Katalin Ladik

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Katalin Ladik giving a sound poetry performance at the Chapel Gallery in Balatonboglár, Hungary, July 1973. Photo: György Galántai [1]
Born October 25, 1942(1942-10-25)
Novi Sad, Yugoslavia
Based in Budapest, Hungary

Born 1942 in Novi Sad. Katalin Ladik is a poet who employs various means of expression. She makes collages, photography, sings, acts in the theatre and on film, practices performance art as well as writing novels and poetry.

Ladik studied at the Economic High School of Novi Sad (1961-63), then joined the Dramski Studio [Drama Studio] acting school in Novi Sad (1964-66). Between 1961 and 1963 she worked as a bank assistant. During this time, in 1962, she began to write poetry. From 1963 to 1977 she worked for Radio Novi Sad. She joined the newly established Novi Sad Theatre in 1974, becoming a member of its permanent ensemble in 1977 and working there until 1992. In 1992 she emigrated to Hungary. She primarily acted in dramatic roles. Over the years, she also played major and minor roles in various TV films and movies. She led the poetry sections of literary magazines Élet és Irodalom (1993-94) and Cigányfúró (1994-99). Between 1993 and 1998 she taught at Hangár musical and theatrical education center.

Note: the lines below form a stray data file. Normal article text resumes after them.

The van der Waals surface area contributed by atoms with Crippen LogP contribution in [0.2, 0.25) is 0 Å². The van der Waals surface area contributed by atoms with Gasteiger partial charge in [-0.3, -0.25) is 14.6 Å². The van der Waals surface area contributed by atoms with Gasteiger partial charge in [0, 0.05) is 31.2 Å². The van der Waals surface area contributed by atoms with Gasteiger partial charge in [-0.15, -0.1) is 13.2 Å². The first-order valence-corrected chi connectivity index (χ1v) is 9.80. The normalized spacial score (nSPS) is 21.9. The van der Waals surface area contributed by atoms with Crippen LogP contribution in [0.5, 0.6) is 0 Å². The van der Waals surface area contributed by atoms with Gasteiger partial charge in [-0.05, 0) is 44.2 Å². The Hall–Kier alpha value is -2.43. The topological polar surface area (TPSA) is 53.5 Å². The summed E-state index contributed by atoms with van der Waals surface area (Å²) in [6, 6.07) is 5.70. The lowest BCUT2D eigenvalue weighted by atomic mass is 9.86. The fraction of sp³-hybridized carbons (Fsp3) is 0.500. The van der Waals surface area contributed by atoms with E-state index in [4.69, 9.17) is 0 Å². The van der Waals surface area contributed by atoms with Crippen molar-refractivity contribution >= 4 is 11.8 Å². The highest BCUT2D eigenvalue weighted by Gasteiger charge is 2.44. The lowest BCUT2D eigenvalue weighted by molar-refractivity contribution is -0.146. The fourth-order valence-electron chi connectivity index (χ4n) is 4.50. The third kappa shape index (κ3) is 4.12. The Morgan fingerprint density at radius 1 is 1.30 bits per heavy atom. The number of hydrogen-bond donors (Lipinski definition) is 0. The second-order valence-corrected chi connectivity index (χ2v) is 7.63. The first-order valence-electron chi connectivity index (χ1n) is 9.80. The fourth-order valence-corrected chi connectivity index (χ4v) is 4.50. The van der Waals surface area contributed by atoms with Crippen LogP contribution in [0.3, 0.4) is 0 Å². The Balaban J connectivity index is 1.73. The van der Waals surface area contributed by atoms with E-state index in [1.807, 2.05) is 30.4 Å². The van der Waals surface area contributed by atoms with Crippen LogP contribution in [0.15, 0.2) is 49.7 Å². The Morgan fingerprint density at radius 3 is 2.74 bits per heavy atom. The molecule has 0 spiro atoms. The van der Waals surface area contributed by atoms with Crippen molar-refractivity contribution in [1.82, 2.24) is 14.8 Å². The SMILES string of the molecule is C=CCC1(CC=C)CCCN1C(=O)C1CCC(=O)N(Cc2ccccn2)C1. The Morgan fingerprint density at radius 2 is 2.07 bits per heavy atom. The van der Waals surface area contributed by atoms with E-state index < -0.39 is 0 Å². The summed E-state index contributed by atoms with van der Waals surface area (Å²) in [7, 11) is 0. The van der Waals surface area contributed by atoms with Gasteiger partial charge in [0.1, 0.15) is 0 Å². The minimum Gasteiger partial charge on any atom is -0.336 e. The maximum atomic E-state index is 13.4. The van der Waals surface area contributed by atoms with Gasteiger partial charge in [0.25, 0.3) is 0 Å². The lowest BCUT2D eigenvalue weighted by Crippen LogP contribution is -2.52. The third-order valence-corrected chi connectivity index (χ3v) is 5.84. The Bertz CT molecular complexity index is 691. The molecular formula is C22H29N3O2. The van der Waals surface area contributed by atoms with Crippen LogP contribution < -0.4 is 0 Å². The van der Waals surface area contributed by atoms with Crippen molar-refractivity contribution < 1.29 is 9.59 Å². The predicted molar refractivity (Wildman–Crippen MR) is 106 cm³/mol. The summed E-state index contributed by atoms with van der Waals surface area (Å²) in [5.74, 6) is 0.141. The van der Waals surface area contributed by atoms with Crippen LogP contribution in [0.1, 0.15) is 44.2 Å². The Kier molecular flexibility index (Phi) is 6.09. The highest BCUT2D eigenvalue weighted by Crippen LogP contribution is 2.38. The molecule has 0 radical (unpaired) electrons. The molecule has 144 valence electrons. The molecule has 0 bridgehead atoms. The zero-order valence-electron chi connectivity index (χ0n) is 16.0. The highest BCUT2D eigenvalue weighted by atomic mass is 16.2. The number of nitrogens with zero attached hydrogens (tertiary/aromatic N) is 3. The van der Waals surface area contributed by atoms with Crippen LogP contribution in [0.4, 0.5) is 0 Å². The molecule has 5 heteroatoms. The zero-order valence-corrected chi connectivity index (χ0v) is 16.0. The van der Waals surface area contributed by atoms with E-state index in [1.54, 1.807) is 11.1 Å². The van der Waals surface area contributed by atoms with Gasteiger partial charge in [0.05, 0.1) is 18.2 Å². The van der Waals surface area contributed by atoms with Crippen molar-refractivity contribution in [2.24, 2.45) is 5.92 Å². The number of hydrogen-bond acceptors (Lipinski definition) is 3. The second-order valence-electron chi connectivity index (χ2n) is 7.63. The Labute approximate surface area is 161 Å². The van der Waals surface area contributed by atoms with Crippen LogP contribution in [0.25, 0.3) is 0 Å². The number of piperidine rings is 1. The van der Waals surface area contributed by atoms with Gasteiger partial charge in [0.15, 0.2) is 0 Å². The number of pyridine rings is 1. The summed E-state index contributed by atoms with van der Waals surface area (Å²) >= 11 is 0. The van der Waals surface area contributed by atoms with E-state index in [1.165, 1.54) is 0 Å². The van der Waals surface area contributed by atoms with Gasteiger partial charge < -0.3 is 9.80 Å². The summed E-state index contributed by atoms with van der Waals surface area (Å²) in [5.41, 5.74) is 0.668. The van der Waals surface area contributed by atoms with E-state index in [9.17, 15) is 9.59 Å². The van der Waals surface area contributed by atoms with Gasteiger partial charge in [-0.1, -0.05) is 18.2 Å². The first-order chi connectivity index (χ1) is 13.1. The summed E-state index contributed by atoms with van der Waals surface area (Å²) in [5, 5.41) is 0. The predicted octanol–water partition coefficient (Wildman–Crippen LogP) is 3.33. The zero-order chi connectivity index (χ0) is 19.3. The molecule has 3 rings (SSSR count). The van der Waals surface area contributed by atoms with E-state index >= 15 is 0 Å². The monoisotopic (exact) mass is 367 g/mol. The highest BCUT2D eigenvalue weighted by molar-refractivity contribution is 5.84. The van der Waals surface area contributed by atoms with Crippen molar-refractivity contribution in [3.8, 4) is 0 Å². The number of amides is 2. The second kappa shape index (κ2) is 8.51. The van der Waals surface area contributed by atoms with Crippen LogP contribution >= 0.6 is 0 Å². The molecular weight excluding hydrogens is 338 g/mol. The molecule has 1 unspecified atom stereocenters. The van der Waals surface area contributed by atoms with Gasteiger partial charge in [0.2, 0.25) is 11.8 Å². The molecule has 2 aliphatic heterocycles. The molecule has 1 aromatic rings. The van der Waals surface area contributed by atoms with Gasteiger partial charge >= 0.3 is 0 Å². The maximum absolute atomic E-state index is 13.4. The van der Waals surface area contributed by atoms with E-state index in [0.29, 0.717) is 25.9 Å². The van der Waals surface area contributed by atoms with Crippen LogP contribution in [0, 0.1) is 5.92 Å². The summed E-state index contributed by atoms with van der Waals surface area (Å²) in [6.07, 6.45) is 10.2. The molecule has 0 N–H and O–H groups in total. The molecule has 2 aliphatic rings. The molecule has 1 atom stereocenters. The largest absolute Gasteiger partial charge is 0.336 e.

Works[edit]

O-pus[edit]


Imre Póth, Katalin Ladik, Attila Csernik, 1972. Download (WEBM)
Video documentation: Attila Csernik. via Artpool

O-pus is a film that combines Ladik's interest in writing, image, sound, and performance. When film’s original soundtrack was lost, a new interpretation of the visual form was recorded. The work – made in Yugoslavia in the early 1970s – transposes the achievements of visual poetry into the world of sounds. The main motif is an image of the letter ‘o’, which is subjected to various transformations. The film, as a visual score created by Attila Csernik, is used to create the vocal performance. Ladik sings, whispers and shouts, exploring the relationships between visual effects and their reflections in sound. The film is a poem, a piece of music, and the documentation of a highly erotic performance, all at the same time. (from David Crowley, Daniel Muzyczuk, Sounding the Body Electric: Experiments in Art and Music in Eastern Europe 1957-1984, Lodz: Muzeum Sztuki, 2012, p 123)

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